He sees dead people, only this time it’s funny. That’s the premise of “Ghost Town,” which is more “Topper” than “The Sixth Sense” and amusing enough to give cultish TV favorite Ricky Gervais the bigscreen breakout role that until now had eluded him.
Gervais stars as Bertram Pincus, a New York City dentist who might be called people-averse. Sardonic and standoffish, he avoids human contact while brusquely dismissing everything and everyone he considers foolish, an adjective he’d apply fairly universally. When he undergoes a colonoscopy, however, he dies on the table for a few minutes and after being revived finds himself able to see the host of ghosts ambling around the city seeking to release themselves from the unfinished business that’s keeping them here among the living.
It’s a power he doesn’t want, because the spirits all pester him to help them. The most insistent is the slick, obnoxious salesman—and erstwhile adulterer—Frank Herlihy (Greg Kinnear), recently carried off in a slapstick accident, who wants Bertram to break up the romance between his ex-wife Gwen (Tea Leoni), who happens to live in the same apartment building as our hero, and Richard (Billy Campbell), a human rights lawyer he considers a gold-digger. The dentist initially refuses, but finally succumbs. Naturally he falls for her himself. But as you can well imagine, the course of true love is not easy for a fellow like this, especially when Frank’s around to sabotage his efforts to woo Gwen.
It wouldn’t be fair to reveal too much about the plot turns, even if (apart from a sudden surprise near the end) they’re all fairly conventional. What sets “Ghost Town” apart isn’t the structure, it’s mostly the dialogue, especially that assigned to the cheerily dyspeptic Gervais, which evinces a tart wit that suggests that the star himself had a major hand in fashioning it, though he’s not credited. And he delivers it with a practiced aplomb that makes you laugh even when the material’s not top-tier.
But he’s not left to do the job alone. Leoni’s gangly charm is very winning—she can pull off even a bit with a gigantic mutt that Gwen adopts—and Kinnear is light on his feet as the not so dear nor very departed Frank. And there’s a great supporting cast that includes Aasif Mandvi as Bertram’s office partner and Dana Ivey and Alan Ruck as two of the other spirits who beg Pincus for help. Writer-director David Koepp has even fashioned a hilarious opening reel involving Bertram’s hospital visits (first for the operation, then later to discover what went on in the operating room), in which Kristen Wiig positively shines as his ditzy gastroenterologist but she’s ably abetted by Aaron Treit as the ultra-young anesthesiologist, Audrie Neenan as a surly admitting nurse and Michael-Leon Wooley as the burly hospital lawyer. Matters at Pincus’ office are equally secure in the able hands of Bridget Mahoney as a dippy receptionist and Claire Lautier as a talkative patient who turns out to have a connection with one of the spirits.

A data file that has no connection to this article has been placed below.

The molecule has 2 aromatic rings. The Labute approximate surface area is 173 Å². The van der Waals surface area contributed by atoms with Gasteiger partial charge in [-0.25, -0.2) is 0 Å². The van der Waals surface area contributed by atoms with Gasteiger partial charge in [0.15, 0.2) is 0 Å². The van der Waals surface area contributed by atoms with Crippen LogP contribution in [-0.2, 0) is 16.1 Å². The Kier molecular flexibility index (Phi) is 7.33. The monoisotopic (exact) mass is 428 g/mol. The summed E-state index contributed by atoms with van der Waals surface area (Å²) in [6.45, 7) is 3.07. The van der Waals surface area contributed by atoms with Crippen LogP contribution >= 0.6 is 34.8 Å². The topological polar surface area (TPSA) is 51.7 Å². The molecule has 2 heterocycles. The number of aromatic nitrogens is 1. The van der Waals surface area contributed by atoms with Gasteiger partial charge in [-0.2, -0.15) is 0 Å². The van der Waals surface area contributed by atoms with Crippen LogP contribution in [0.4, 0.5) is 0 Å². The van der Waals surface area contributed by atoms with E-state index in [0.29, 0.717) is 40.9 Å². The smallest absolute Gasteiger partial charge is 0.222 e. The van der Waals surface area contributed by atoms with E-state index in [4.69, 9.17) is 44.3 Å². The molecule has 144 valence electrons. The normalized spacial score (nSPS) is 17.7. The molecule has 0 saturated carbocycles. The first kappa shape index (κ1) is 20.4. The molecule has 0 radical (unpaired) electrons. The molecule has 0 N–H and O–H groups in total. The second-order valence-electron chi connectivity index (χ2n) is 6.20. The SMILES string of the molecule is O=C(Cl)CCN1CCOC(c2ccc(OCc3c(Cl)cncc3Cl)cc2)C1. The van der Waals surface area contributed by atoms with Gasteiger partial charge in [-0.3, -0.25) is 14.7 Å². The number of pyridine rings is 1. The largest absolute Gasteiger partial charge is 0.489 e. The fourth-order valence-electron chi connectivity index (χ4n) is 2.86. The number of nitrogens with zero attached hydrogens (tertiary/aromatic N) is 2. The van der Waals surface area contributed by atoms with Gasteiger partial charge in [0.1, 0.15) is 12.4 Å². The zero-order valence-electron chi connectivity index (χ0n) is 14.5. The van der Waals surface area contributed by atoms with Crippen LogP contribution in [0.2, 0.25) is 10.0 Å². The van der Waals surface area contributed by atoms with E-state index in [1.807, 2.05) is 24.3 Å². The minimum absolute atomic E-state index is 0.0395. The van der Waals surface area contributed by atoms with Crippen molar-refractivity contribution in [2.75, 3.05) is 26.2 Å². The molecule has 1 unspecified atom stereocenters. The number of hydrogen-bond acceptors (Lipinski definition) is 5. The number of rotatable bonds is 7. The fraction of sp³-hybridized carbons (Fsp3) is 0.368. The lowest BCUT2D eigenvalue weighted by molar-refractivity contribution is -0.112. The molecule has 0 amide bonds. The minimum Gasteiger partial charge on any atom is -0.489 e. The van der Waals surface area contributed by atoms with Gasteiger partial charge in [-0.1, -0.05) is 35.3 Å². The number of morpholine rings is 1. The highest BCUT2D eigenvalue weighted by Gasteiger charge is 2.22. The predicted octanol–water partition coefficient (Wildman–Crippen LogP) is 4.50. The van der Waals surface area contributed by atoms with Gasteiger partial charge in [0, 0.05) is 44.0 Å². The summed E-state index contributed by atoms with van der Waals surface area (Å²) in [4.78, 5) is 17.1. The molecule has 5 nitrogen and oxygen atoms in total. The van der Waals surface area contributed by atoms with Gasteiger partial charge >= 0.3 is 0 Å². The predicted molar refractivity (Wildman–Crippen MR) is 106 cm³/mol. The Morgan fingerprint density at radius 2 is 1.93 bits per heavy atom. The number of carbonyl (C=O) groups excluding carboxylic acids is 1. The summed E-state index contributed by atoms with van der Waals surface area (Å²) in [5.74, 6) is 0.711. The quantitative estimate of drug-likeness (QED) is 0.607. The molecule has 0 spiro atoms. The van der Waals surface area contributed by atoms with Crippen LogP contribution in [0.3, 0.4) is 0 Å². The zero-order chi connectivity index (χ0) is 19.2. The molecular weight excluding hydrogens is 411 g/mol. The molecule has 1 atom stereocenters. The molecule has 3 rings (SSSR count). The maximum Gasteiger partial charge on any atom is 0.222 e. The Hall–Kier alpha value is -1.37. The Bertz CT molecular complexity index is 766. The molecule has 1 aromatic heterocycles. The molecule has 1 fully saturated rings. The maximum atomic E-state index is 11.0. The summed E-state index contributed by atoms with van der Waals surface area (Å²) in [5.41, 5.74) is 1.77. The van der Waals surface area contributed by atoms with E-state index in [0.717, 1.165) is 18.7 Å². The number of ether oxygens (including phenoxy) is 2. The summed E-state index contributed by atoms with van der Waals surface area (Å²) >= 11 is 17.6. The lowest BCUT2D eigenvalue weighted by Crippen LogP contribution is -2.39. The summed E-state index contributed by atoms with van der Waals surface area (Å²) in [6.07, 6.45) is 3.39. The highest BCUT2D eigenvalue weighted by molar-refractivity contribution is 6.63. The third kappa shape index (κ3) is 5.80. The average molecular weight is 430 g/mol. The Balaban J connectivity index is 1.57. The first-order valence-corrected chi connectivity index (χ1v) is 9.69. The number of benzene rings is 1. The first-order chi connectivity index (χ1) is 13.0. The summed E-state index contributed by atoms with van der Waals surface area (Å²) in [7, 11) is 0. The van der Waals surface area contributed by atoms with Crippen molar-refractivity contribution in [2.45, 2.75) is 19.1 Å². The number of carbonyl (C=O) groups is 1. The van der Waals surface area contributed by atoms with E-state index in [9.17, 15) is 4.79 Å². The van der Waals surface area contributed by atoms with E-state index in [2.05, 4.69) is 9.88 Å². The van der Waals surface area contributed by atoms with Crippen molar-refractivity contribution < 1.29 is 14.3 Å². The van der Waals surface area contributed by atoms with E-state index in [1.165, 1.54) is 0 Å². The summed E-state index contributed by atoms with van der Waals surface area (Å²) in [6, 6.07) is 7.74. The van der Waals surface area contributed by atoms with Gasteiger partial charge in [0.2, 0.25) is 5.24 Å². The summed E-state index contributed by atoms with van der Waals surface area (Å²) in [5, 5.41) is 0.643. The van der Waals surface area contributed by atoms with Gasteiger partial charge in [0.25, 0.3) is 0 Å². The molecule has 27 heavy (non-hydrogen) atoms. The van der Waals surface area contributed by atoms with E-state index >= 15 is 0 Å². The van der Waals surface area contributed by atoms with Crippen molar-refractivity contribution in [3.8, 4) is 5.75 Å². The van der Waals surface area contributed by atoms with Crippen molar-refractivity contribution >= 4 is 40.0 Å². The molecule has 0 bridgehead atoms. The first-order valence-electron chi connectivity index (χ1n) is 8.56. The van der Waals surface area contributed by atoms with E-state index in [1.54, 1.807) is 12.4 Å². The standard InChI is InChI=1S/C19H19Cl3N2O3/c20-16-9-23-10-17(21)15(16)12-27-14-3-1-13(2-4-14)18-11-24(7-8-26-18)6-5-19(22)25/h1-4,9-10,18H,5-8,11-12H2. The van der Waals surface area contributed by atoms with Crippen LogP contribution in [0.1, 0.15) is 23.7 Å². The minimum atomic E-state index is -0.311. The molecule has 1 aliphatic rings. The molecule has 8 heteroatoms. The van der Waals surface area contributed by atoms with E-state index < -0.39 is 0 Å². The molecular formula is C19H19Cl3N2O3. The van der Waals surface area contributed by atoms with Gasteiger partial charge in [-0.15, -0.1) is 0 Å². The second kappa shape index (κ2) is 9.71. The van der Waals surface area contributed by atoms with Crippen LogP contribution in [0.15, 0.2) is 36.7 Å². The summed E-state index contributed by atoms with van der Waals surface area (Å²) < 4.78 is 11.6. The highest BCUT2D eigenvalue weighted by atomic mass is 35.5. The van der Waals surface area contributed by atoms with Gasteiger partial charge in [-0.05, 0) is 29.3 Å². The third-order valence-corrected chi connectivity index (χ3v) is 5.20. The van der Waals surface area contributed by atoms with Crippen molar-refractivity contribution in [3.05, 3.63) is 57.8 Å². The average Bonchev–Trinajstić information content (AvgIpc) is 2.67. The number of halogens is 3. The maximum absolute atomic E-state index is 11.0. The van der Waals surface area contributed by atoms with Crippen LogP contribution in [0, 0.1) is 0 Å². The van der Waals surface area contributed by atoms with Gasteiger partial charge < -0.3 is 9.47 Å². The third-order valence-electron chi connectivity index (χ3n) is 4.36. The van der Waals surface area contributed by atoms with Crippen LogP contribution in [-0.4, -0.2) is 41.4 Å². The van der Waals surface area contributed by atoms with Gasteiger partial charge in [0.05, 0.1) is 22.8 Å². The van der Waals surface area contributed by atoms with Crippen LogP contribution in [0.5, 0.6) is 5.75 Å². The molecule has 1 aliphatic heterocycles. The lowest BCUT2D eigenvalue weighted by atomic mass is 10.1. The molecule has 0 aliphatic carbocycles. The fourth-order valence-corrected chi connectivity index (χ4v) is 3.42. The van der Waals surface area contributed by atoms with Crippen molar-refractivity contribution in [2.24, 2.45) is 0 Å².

Koepp’s helming is equally sure-footed; he lets Gervais be Gervais, but at the same time maintains a crisp clip for the goings-on. The production is top-notch from the technical standpoint, too, with Fred Murphy’s cinematography making good use of the Big Apple locations and Sam Seig’s editing keeping things moving nimbly.
Inevitably, of course, “Ghost Town” goes soft in the last act, with Pincus finally learning that people need people and becoming a more caring individual. Even Kinnear’s ghostly character experiences a change of heart. But the picture never descends into bathos, as might easily have happened.
The result is a comedy that’s genuinely funny without being gross, and genuinely warm without becoming maudlin, a winning combination of sour and sweet that’s both tasty and satisfying. It may feature a lot of dead people, but “Ghost Town” has a lot of comic life.